The Brazilian coast was frequently visited by vessels of the most varied nationalities, especially the French, the English and the Dutch, who had the declared intention of founding colonies in Brazilian lands.
According to Fernando Novaes (1979, p. 55), “[…] the colonisation itself initially followed a primarily political concern: the aim, through settlement, was to preserve the possession already disputed by the Dutch, English and French corsairs”.
Historian Boris Fausto (2007, p. 43) reiterates the above:
The expedition of Martim Afonso de Souza (1530-1533) represented a moment of transition between the old and new periods.
His aim was to patrol the coast, establish a colony through the non-hereditary granting of land to the settlers he brought with him (São Vicente, 1532) and explore the land in view of the need for its effective occupation.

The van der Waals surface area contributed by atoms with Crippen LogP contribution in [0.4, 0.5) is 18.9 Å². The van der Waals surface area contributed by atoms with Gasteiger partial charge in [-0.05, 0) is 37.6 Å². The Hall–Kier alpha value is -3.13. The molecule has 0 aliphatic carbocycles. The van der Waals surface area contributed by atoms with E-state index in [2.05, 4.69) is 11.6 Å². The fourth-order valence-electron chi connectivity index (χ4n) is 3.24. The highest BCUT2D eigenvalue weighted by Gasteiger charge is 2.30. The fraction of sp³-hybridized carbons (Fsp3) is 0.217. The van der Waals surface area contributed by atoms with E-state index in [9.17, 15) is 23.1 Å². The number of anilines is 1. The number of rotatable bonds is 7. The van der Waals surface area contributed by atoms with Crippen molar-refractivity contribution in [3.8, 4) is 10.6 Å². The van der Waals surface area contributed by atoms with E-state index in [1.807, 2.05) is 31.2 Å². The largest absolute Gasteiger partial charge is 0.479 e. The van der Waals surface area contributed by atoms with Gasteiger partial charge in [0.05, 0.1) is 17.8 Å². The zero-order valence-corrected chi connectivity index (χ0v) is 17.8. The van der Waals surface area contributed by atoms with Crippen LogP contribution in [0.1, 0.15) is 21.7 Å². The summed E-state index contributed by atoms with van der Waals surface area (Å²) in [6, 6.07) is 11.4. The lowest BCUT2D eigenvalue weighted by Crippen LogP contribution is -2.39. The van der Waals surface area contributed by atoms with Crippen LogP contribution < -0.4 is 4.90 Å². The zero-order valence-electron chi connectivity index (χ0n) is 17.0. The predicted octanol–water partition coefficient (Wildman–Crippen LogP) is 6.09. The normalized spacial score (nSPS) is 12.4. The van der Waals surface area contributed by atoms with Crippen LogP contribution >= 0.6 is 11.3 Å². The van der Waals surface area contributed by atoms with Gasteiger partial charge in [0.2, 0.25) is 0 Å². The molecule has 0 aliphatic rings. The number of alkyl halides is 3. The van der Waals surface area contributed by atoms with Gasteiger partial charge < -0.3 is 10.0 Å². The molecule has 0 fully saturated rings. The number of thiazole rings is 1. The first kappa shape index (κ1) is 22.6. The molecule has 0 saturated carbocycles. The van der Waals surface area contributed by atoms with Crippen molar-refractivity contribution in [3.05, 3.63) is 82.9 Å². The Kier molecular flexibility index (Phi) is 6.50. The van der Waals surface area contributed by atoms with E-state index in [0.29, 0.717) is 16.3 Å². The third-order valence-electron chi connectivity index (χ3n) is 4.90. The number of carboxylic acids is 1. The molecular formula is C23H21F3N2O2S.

Despite the concern about unwanted visits from corsairs of other nationalities and the fear of losing possession of the land to them, this was not the only factor that led to the organisation of the expedition.
Other factors determined its realisation:
- Trade with the East was in decline due to the high costs, as well as competition from the French, English and Spanish;
- Portugal needed new alternatives to increase its profits;
- The hope of discovering precious metals in the lands.
In order to secure possession of the land and create new commercial alternatives, Portugal organised the first great colonising expedition to Brazil. This expedition was commanded by the nobleman Martim Afonso de Souza.
Five ships and a crew of around 400 people. This was the composition of the expedition commanded by Martim Afonso de Souza, which left Lisbon in December 1530.
Its main objective was to start colonising Brazil, which is why it became known as the colonising expedition.